The health benefits that come with green cities inspire landscape architect Chris Rance to find creative solutions.
Everyone wants to live in a ‘green’ city – but does that mean parks and play areas? Bike lanes and traffic bans? Or the efficient use of energy and water resources? Is it realistic for Birmingham to evolve in that fashion?
Chris Rance is principal landscape architect at Atkins. Based in Birmingham, he was tasked with “greening” a city where Victorian structures don’t necessarily lend themselves to a makeover.
“A true green city is not just environmentally sustainable but is also visibly green,” he says.
“It’s all about livability – with most of us living or working in urban areas these need to be pleasant and healthy places to be.
“But retrofitting existing cities to incorporate ‘green infrastructure’ is a challenge when you don’t necessarily have the luxury of knocking down and starting afresh.”
The health benefits that come with green cities, he says, inspire him to find creative solutions, even where there is limited space for the more traditional approaches of street trees and open spaces.
“A network of high quality parks and open spaces provide the opportunity and encouragement for people to exercise. The obesity crisis is well publicised, and the more people have the incentive to move around and be more active the better.
“The same applies at the street level – an attractive green environment will encourage people to abandon the car and walk and cycle more. A recent study by Exeter University showed that people who moved to greener urban areas experienced a sustained improvement to their mental health.”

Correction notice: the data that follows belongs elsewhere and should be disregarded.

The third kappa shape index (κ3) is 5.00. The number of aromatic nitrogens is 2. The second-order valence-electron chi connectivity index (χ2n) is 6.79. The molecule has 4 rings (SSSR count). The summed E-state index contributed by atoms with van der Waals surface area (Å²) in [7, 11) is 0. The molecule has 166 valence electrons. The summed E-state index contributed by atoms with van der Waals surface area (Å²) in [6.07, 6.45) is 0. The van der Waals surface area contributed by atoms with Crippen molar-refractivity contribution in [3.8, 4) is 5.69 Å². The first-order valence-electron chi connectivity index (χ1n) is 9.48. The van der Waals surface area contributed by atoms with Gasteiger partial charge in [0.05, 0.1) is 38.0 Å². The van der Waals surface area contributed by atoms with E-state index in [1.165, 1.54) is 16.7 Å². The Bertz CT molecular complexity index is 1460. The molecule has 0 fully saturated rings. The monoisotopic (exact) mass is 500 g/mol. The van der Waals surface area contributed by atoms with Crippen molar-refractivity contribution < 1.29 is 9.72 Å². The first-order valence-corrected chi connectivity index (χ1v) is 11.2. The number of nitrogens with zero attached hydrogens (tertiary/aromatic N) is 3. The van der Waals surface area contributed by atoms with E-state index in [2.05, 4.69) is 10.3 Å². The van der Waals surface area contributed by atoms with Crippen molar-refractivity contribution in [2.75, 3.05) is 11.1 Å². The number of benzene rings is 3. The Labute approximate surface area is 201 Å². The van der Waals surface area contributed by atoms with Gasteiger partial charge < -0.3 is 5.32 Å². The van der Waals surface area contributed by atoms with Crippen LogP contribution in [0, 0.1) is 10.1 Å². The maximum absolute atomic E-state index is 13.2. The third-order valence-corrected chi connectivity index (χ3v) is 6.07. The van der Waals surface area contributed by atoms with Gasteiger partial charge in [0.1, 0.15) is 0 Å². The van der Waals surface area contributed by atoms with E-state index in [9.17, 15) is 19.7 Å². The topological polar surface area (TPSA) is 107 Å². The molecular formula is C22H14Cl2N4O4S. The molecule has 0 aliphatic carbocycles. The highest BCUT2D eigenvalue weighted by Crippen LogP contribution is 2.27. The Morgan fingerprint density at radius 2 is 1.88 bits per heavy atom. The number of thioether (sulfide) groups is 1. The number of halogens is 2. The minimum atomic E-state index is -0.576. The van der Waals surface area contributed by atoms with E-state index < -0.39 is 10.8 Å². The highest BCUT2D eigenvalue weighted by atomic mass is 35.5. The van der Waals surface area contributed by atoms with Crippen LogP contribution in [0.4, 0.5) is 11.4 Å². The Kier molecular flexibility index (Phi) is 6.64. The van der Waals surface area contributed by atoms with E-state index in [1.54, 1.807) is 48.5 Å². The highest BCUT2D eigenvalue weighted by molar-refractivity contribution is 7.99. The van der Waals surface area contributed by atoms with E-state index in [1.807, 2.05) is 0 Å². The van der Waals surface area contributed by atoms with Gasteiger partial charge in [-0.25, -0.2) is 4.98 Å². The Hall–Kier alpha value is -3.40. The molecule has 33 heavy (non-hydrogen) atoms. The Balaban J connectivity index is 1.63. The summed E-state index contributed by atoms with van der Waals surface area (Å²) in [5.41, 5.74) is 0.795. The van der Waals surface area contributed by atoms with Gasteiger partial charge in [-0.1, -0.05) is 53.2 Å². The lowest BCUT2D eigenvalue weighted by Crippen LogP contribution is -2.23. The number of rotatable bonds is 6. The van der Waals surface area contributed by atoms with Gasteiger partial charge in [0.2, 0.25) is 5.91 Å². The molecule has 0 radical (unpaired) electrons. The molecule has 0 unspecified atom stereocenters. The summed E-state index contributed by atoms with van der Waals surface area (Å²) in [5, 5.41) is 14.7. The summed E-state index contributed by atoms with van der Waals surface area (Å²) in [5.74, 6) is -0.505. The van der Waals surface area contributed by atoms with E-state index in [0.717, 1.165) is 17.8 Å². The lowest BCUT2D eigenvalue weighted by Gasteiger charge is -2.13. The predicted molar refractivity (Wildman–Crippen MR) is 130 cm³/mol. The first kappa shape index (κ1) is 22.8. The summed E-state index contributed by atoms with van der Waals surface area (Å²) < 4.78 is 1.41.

Like many cities, Birmingham has a largely grey centre, albeit with some imposing streets and buildings, and a somewhat greener periphery including a number of leafy suburbs such as Edgbaston and the garden village of Bournville. Between the centre and the suburbs is a ring of land, much of it underused, including vacant plots and derelict sites cut by major radial roads and the city’s middle ring road.
“The idea is simple: to transform an existing piece of grey infrastructure – unattractive highway pedestrian guard railing along the central reservation – into a piece of environmentally beneficial green infrastructure which would help trap air pollutants.”
Among these are particulates from diesel engines and nitrogen oxides. Vehicle emissions are a serious problem for public health in urban areas and are thought to cause as many as 50,000 deaths per year in the UK.
“Potentially the ideas developed here can be applied to the wider outer city centre, possibly creating a green infrastructure ring around the centre.
“Any ideas we can develop for relatively low cost greening by retrofitting in existing dense urban fabrics could be applicable to many other cities. If Birmingham is able to transform itself into a ‘green city’ in the widest sense, that will be an achievement worth following.”